Nov 25, 2011 NEW YORK (Dow Jones)--A bounce in equity markets helped copper futures pare earlier losses and offset pressure from a stronger dollar, but the metal still ended Friday trade at a 5-week low amid ongoing worries about Europe's debt crisis.
Market participants remain focused on political developments in Europe, as leaders there struggle to stem the spread of sovereign debt problems to larger economies.
Copper for December delivery, the most-active contract, settled down 0.90 cent, or 0.3%, at $3.2700 a pound on the Comex division of the New York Mercantile Exchange.
Thinly traded November-delivery copper fell 0.95 cent, or 0.3%, to settle at $3.2680 a pound.
The Comex floor ended Friday at 12 p.m. Eastern Standard Time and was closed Thursday in observance of Thanksgiving Day holiday.
An upbeat U.S. stock market gave copper prices a boost, with copper futures briefly popping into positive territory. The Standard & Poor's 500 index had touched a high of 1172.66 in Friday trade, as stock prices bounced in the absence of bad news from Europe.
"The market came back nicely from its early lows, some of it seemed to be linked to stocks," said Stephen Platt, an analyst with Archer Financial Services.
Copper prices and U.S. stocks tend to move in tandem as both are growth-sensitive assets that some investors consider indicators of future economic growth.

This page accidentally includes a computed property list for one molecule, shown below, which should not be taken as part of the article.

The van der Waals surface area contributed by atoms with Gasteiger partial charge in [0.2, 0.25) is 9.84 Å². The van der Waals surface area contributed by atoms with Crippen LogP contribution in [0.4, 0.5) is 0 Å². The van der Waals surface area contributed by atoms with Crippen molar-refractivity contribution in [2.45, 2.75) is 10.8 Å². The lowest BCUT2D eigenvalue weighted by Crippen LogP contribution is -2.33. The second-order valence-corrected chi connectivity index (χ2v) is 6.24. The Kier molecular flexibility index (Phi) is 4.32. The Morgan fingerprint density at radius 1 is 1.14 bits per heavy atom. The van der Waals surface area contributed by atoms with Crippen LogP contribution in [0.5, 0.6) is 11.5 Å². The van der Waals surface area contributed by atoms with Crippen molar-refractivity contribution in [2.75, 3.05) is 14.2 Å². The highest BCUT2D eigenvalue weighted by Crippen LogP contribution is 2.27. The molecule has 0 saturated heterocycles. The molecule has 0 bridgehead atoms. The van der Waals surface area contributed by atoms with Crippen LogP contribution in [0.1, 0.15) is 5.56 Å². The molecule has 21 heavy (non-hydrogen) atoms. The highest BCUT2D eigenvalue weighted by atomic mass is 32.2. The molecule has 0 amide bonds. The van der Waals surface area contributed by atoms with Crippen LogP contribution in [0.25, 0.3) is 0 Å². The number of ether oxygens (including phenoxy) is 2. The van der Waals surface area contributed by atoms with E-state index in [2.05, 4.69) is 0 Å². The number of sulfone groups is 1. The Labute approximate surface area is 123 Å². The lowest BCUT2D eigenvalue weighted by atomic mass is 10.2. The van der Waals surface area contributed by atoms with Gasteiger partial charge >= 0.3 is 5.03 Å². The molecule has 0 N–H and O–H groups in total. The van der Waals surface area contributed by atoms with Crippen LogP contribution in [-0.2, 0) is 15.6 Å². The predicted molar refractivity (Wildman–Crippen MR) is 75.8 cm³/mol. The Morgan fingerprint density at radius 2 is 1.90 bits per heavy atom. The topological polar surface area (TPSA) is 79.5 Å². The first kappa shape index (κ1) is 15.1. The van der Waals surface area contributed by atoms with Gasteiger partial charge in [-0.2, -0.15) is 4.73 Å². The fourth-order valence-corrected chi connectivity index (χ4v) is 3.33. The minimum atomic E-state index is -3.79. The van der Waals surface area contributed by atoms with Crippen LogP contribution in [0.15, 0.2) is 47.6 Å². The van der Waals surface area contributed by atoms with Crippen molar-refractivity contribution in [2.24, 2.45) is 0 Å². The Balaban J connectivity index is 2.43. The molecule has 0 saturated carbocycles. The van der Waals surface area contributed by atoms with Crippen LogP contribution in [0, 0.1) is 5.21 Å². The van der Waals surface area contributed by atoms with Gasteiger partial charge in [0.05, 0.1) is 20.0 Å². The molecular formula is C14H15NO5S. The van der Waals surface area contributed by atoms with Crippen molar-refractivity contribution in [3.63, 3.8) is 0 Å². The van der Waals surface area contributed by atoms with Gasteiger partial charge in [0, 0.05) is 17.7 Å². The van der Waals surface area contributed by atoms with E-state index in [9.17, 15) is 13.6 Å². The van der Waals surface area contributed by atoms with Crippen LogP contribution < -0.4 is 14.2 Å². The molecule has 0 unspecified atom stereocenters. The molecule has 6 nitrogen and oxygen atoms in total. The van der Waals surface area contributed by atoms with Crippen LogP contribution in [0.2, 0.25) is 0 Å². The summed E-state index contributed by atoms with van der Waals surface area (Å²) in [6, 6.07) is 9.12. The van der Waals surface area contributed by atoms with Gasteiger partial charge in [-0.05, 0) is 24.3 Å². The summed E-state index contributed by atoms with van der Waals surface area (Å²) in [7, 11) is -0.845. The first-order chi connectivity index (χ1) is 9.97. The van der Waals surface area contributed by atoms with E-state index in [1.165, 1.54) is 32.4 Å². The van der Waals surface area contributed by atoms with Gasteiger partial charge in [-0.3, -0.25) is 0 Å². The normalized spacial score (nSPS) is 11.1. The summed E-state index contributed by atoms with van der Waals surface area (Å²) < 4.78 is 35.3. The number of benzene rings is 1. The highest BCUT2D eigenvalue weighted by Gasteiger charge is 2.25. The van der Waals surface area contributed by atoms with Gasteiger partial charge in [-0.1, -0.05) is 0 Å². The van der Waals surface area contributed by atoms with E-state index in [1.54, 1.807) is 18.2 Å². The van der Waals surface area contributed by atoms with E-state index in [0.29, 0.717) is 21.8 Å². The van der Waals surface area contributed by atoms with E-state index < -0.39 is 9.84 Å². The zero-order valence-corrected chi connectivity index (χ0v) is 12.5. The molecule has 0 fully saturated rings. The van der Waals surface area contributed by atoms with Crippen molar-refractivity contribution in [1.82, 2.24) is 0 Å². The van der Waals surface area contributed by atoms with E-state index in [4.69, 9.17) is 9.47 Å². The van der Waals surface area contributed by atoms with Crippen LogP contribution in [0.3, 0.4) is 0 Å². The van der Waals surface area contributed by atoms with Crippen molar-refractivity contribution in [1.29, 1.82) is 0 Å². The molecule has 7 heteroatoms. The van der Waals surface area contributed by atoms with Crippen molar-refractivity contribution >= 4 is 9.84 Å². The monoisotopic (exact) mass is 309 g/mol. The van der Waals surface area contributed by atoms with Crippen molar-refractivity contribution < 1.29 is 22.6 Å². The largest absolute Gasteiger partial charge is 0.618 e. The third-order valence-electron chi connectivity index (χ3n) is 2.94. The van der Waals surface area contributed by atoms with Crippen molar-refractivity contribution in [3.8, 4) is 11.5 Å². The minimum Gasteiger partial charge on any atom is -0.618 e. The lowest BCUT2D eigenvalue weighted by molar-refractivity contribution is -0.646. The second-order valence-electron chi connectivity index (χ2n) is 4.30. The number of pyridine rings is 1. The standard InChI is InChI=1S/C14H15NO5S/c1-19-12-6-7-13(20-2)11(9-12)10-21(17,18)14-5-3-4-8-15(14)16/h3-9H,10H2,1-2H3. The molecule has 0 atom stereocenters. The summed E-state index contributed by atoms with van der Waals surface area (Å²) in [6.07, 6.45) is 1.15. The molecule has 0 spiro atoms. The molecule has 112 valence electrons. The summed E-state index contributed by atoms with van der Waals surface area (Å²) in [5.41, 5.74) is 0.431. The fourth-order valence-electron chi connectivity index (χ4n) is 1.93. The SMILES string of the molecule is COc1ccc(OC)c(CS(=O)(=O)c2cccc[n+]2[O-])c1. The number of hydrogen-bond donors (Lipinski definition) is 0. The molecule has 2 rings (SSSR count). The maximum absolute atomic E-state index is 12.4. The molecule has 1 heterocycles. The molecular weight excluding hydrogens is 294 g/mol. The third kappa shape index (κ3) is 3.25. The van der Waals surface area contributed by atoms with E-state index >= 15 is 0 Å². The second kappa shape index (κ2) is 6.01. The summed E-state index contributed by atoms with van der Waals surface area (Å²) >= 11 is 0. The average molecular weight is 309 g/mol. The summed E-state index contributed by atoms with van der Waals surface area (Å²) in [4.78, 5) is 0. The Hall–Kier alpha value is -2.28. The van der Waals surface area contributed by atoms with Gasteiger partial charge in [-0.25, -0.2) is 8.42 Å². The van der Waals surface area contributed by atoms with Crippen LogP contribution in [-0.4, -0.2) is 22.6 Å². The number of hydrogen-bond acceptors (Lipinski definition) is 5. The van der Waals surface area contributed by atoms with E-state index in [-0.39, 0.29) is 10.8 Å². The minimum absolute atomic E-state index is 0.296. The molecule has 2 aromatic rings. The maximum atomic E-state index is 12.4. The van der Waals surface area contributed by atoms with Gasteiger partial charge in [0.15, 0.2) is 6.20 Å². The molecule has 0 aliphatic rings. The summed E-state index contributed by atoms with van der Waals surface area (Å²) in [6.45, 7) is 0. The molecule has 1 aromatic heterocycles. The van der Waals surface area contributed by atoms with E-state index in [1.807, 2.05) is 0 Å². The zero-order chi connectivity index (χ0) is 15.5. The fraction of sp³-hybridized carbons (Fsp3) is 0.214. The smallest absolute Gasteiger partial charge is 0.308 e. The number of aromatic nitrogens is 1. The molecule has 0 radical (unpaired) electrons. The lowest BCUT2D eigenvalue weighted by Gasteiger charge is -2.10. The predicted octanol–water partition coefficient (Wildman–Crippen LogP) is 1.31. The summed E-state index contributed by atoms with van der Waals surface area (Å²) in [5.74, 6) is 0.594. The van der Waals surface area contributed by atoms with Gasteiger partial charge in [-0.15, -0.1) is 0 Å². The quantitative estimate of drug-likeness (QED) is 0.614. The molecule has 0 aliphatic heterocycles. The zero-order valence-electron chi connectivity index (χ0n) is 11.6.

But while equities continue to set the short-term tone for copper prices, market participants are also worried about the longer-term outlook on copper demand from top consumer China, Platt said.
"The market is still cautious about China's demand prospects. That continues to be a limiting influence on the market to the upside," he said.
The equity rally offset downward pressure from a stronger dollar. Copper futures are denominated in dollars and tend to lose their appeal to investors who hold foreign currencies when the greenback rallies.
Earlier in the day, copper futures grazed lows of $3.2040 a pound as worries about Europe gripped the market. Italian government bond yields surged well above the unsustainable 7% level amid concerns that Europe's debt problems were spreading to the larger economies in the currency bloc.
"It all translates back to what's going on in Europe right now ... that has taken the market as a whole down right now," said Bob Haberkorn, senior market strategist with RJ O'Brien.
Copper prices were subdued amid concerns that Europe's financial problems will hamper the region's economic activity and dim its demand for industrial metals like copper.
Elsewhere, the world's largest copper producer, Chile's state-owned Codelco, remains optimistic about medium and long-term copper prices, chief executive Diego Hernandez said Friday. He added that the company successfully completed its European 2012 sales talks and was in the process of wrapping up its Asian sales campaign.
"We're optimistic about longer-term prices and we had anticipated volatility this year, but we see demand remaining strong in coming years," Hernandez told reporters at a press conference.
"We don't have any indications that our clients are demanding less copper," he said.
Copper settlements (ranges include electronic and pit trading):
Nov $3.2680; down 0.95 cent; Range $3.2680-$3.2740
Dec $3.2700; down 0.90 cent; Range $3.2040-$3.3180